What are smart cities and communities?
A smart city or community aims at the well-being of its inhabitants, businesses, visitors, organisations and administrators by offering digitally enabled services that contribute to a better quality of life.
These smart services can help to better manage resources like energy or water, to monitor and reduce local traffic and pollution or in the work towards greener ways to light and heat buildings. They can also mean a more interactive and responsive city administration, engagement of citizens in decision and policy-making, safer public spaces and meeting the needs of an ageing population and people with disabilities.
The European Commission is supporting the digital transformation of cities and communities through:
The Living-in.EU movement - a city-led collaborative platform for cities and communities to accelerate their digital transformation the 'European way' (citizen-centric approach, ethically and socially responsible data usage, co-creation with and engagement of citizens, open and interoperable standards)
Local data platforms - Implementing interoperable local data platforms that enable digital technologies to integrate data flows via open standards within and across city systems. Both the public and private sector can then use data to deliver smart services.
Data space for smart communities - Facilitating data sharing through the creation of a data space for smart communities. This will be an interoperable and secure environment, where currently fragmented and dispersed data can be shared, based upon voluntary agreements.
Local digital twins - Building the capacity of cities and communities to implement their local digital twins. Local digital twins are virtual representations of the area’s physical assets, processes and systems. They use AI algorithms, data analytics and machine learning to create digital simulation models that can be updated and changed as their physical equivalents change. They allow real-time city management and long-term, strategic policy decisions, using models, visualisation and scenario building. The latter will provide a good basis for digital Bauhaus initiatives.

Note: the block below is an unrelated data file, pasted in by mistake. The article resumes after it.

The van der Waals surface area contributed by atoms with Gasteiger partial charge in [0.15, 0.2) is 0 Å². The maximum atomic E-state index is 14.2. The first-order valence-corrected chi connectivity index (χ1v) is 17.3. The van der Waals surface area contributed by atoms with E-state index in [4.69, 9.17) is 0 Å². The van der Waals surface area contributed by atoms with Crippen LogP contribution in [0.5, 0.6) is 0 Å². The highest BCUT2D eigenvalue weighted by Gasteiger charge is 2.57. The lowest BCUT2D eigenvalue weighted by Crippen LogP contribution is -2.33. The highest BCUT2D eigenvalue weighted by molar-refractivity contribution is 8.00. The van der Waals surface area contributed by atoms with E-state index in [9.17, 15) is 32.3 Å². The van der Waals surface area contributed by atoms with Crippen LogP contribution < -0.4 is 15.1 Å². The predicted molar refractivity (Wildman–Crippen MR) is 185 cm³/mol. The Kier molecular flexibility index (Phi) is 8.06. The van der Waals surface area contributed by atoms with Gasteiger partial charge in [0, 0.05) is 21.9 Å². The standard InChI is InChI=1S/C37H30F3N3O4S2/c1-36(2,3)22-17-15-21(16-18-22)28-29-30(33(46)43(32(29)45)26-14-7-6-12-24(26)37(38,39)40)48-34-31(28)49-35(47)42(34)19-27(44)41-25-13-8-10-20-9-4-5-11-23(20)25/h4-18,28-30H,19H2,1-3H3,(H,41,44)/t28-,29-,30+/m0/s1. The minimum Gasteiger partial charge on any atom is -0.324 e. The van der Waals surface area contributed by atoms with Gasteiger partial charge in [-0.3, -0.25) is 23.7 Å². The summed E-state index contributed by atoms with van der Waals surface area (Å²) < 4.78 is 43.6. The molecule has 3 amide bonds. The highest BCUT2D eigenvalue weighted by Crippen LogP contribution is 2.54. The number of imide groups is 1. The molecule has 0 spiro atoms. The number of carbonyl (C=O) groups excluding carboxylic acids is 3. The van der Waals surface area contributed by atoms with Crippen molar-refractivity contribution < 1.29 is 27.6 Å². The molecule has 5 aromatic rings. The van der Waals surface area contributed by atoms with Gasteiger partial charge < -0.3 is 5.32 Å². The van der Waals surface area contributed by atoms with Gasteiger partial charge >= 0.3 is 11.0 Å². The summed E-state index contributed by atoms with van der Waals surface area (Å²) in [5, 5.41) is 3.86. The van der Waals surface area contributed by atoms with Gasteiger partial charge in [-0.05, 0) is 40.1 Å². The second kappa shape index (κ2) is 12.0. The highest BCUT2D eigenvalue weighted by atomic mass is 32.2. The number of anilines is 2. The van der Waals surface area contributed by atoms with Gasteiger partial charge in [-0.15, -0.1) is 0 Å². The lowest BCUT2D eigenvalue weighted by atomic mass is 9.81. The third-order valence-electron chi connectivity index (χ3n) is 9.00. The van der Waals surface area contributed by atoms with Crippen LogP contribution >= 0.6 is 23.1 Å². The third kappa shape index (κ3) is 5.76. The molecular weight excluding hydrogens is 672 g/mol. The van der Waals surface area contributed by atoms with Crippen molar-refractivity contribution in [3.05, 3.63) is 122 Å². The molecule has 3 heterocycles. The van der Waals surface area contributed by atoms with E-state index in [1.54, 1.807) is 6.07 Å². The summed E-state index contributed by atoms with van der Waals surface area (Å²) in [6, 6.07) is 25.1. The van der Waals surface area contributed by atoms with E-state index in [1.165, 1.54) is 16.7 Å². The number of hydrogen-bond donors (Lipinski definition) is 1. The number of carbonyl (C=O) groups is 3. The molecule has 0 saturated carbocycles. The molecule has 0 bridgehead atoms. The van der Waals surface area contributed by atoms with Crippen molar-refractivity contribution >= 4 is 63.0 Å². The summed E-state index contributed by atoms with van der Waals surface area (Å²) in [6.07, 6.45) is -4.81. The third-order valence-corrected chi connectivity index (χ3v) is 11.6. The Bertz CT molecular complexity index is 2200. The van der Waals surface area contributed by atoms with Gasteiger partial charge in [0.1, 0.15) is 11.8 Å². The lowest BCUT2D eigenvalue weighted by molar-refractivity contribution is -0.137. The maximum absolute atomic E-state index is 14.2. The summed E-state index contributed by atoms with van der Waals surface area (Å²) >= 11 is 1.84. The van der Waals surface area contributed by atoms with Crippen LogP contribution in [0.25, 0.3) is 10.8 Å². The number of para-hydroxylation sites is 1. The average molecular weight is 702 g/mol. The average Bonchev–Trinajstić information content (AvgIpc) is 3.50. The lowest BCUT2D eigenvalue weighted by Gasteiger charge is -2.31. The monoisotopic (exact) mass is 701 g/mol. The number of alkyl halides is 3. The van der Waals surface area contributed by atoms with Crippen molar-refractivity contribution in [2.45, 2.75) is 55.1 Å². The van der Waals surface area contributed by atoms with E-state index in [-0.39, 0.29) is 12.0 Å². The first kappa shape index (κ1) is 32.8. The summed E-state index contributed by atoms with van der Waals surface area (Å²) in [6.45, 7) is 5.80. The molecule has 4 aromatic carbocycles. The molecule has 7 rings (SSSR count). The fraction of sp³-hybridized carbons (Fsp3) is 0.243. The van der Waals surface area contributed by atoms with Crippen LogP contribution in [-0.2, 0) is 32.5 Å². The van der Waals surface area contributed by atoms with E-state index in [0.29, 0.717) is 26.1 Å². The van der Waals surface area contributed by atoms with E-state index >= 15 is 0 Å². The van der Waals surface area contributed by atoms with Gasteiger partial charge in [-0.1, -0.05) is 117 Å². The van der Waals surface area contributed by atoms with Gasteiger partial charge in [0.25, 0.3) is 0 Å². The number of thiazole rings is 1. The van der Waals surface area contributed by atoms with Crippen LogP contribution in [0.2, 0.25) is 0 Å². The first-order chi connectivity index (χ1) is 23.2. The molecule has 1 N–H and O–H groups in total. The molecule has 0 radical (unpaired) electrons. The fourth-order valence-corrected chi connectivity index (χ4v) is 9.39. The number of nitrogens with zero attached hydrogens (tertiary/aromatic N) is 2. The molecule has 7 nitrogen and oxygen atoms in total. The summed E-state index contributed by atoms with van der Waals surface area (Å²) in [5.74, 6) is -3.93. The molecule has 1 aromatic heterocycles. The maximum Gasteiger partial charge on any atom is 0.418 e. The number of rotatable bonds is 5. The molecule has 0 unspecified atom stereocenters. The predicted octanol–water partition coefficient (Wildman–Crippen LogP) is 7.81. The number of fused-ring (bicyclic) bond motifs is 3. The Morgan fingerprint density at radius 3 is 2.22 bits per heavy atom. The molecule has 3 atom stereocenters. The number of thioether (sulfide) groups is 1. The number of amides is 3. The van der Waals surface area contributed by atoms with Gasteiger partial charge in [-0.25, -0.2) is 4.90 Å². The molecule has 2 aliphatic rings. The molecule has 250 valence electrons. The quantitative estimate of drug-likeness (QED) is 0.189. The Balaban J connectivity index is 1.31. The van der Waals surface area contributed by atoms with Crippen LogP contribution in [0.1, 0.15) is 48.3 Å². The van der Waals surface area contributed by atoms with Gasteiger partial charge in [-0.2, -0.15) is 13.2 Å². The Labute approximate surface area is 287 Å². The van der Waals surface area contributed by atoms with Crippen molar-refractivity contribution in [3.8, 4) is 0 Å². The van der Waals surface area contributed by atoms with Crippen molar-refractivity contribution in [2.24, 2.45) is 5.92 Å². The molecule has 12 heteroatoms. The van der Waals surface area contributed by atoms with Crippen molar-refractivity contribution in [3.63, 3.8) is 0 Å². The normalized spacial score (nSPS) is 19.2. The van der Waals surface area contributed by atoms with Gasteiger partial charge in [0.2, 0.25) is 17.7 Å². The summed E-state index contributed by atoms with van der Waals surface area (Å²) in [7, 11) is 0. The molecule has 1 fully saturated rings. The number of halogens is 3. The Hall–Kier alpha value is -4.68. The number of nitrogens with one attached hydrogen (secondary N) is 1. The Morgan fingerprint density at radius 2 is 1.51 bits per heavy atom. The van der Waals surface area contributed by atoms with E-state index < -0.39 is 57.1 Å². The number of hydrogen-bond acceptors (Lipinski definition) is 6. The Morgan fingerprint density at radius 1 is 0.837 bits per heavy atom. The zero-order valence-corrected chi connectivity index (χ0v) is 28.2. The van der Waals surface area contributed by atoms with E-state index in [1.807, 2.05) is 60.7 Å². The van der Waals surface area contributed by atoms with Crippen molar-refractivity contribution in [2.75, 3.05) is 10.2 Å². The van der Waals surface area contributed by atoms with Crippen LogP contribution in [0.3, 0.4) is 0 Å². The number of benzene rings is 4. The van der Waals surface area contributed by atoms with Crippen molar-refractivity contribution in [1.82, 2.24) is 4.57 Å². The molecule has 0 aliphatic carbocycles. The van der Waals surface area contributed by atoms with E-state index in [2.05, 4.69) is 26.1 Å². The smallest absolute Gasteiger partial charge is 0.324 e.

The DIGITAL programme – in order to also provide financial support to the four action points above the DIGITAL programme will make some funding available in its various calls. The bulk of the funding should however come from national sources, potentially including Cohesion Policy Funds or the Recovery and Resilience Facility.
The Commission is using digital technologies to improve public services and develop smart cities.
The Commission wants to join together digital solutions for cities and improve their impact.
The European Commission supports innovation procurement as a tool to deliver solutions to economic and societal challenges.
The EU has introduced rules to strengthen trust services and ensure our online activity is secure across the EU.
The eSignature Directive established the legal framework at European level for electronic signatures and certification services.
Electronic identification (eID) is one of the tools to ensure secure access to online services and to carry out electronic transactions in a safer way.
The European Commission is taking concrete actions to develop cross-border digital public services.
The European Commission is working to provide citizens with access to safe and top quality digital services in health and care.
The European Open Science Cloud (EOSC) champions research data management to guarantee scientists’ access to data-driven science.
Connected and automated mobility
Connected and Automated Mobility provides a unique opportunity to make our transport systems safer...